Paddington’s Indian Home Diner allowed to trade until 3am after council reverses decision

A cult favorite Sydney diner has been “saved” after Woollahra Council reversed course and decided late-night Indian kebabs were in the public interest after all, agreeing to let the restaurant trade until 3am on weekends.

The Indian Home Diner on Oxford Street, Paddington, has become a Sydney institution with a loyal following among eastern suburbs partygoers en route home from the city. The “#5” garlic cheese is the go-to favorite for mopping up booze.

The beloved Indian kebab store has won its battle to stay open past midnight, after attracting some high-profile supporters.Credit:Nick Moir

The shop had been dishing out carby, butter-chicken filled naan rolls until the early hours for years, apparently in breach of its development consent. Following a complaint, the council cracked down earlier this year, enforcing a midnight closure.

Later, the council rejected the diner’s first application to extend its trading hours to 3am on Friday and Saturday nights, citing possible noise concerns and declaring it was “not in the public interest” for the diner to open until 3am.

Such was the restaurant’s cultural cachet that a popular community Instagram page, Bondi Lines, took up the fight, and was soon joined by the then candidates for the federal seat of Wentworth, Dave Sharma and Allegra Spender. Spender, now the MP, called the diner a “national treasure”.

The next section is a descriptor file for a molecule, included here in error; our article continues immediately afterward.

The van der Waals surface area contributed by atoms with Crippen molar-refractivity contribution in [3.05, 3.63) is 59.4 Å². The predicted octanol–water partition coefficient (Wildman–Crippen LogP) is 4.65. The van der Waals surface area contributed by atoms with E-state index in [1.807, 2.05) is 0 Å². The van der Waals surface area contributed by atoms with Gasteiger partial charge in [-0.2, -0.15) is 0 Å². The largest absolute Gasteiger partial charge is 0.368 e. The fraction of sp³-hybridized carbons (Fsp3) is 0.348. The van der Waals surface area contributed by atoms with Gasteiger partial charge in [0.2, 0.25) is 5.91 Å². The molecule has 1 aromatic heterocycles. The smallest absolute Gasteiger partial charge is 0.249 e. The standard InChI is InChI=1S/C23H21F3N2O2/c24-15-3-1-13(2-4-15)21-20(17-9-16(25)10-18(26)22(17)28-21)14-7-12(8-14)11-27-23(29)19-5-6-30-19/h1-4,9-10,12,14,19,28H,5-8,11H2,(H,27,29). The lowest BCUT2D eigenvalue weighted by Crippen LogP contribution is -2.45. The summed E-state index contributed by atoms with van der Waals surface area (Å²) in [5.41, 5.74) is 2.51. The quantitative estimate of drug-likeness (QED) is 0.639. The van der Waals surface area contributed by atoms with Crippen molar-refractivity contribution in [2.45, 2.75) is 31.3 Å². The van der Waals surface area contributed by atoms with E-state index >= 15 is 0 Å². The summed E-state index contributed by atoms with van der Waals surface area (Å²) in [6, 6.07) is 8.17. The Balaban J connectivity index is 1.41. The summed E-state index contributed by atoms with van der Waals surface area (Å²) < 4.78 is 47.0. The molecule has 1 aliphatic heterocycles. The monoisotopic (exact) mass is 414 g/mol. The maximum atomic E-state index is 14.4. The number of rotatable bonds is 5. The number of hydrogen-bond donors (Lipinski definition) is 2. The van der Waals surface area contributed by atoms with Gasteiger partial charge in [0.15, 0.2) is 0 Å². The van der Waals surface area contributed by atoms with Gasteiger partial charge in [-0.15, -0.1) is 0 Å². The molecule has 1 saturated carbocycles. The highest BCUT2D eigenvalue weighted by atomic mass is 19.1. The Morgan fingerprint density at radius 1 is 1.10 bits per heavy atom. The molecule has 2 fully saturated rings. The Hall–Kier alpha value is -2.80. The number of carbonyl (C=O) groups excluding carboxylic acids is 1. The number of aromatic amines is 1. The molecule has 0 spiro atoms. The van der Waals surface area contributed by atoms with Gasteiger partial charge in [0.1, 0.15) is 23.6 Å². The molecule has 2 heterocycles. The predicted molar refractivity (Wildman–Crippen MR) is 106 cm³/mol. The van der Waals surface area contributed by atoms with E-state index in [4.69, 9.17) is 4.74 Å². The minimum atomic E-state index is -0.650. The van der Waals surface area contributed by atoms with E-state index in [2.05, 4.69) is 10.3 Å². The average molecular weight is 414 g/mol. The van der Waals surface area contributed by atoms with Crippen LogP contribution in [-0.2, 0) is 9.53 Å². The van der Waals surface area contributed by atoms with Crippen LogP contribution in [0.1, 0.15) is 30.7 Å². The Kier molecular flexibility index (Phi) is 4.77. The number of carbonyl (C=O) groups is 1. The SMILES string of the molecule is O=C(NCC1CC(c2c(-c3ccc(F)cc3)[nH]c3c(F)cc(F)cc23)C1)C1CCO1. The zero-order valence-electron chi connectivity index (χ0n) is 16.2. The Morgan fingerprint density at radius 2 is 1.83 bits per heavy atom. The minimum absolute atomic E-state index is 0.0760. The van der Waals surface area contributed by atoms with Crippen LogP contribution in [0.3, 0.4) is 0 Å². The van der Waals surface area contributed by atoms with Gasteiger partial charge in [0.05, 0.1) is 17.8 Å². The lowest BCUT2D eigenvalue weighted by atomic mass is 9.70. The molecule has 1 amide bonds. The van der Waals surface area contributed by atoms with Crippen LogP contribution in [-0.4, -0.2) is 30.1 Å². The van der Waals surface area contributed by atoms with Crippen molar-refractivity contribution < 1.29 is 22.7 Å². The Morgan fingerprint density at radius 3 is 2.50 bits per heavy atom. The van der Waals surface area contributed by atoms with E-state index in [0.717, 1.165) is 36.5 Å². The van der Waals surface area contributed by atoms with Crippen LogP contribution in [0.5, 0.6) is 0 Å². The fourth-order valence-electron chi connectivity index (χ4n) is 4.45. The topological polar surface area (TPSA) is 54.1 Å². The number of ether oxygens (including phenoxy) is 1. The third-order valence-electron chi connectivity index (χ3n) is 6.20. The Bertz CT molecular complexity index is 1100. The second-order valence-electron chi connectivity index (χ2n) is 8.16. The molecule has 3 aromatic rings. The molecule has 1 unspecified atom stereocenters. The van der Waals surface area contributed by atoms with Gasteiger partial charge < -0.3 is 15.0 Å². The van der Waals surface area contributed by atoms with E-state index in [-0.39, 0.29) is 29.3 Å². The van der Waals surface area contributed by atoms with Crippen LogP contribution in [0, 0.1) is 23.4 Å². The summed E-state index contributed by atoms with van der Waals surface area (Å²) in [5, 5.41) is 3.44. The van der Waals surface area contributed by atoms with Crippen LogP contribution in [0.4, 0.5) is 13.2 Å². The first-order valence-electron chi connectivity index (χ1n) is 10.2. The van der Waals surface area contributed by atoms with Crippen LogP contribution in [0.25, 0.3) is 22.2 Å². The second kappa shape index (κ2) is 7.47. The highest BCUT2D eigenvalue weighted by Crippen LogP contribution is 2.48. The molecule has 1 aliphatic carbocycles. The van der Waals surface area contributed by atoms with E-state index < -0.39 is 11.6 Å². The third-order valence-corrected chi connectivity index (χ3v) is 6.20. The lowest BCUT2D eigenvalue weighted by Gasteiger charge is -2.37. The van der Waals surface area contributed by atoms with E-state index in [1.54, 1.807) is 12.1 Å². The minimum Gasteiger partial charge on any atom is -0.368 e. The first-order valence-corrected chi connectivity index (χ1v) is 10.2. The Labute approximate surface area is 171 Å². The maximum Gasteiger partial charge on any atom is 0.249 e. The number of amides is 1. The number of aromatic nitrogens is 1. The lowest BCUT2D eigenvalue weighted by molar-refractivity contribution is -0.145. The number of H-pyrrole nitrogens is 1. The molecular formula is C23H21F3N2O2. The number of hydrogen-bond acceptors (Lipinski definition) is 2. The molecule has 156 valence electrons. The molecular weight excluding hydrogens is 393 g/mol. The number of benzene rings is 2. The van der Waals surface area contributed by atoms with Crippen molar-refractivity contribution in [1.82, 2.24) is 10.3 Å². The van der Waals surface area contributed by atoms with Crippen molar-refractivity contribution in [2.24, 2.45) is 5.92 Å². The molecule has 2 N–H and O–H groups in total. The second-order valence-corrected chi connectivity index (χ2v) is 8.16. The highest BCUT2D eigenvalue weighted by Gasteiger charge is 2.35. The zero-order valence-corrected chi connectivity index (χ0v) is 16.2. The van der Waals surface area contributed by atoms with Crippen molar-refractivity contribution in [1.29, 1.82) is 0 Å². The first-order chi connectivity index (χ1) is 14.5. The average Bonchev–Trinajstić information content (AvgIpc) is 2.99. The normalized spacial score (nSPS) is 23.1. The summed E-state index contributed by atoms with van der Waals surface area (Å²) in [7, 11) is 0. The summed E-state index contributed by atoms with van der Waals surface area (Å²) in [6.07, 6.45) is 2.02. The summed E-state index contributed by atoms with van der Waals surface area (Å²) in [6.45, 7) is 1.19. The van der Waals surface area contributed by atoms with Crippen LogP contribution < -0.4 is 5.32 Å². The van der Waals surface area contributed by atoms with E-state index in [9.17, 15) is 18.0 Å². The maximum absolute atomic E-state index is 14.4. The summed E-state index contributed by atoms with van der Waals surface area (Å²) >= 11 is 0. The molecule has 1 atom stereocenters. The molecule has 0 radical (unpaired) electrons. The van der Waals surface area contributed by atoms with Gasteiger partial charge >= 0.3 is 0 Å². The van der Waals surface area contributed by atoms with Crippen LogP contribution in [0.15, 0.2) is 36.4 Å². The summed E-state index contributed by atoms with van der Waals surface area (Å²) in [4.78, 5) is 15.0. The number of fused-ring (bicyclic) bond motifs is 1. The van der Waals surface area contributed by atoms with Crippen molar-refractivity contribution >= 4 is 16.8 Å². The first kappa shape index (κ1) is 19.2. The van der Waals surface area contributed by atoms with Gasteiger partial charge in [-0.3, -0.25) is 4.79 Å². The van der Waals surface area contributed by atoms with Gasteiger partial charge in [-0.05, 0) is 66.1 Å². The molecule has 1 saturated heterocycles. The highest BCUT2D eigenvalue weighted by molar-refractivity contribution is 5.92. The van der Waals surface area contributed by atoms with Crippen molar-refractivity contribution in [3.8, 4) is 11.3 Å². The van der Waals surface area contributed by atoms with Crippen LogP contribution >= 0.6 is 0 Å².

The restaurant requested a formal review and at a meeting on Tuesday night, Woollahra Council relented and approved the dinner to trade until 3am on Friday and Saturday nights. Planning officers said the proposal was in the public interest and would not have any adverse social impacts.

The popular community Instagram page Bondi Lines took up the cause to “save” the dinner from the new rules.

The popular community Instagram page Bondi Lines took up the cause to “save” the dinner from the new rules.Credit:Instagram

Liberal councilor Sean Carmichael, who in May tabled a petition with more than 4000 signatures supporting the diner, said it was a magnificent result and “a well-loved slice of Oxford Street has, for a change, been saved”.

But he said the case was a lightning rod for “widespread public anger” about the decline of Oxford Street and Sydney nightlife due to excessive regulation.

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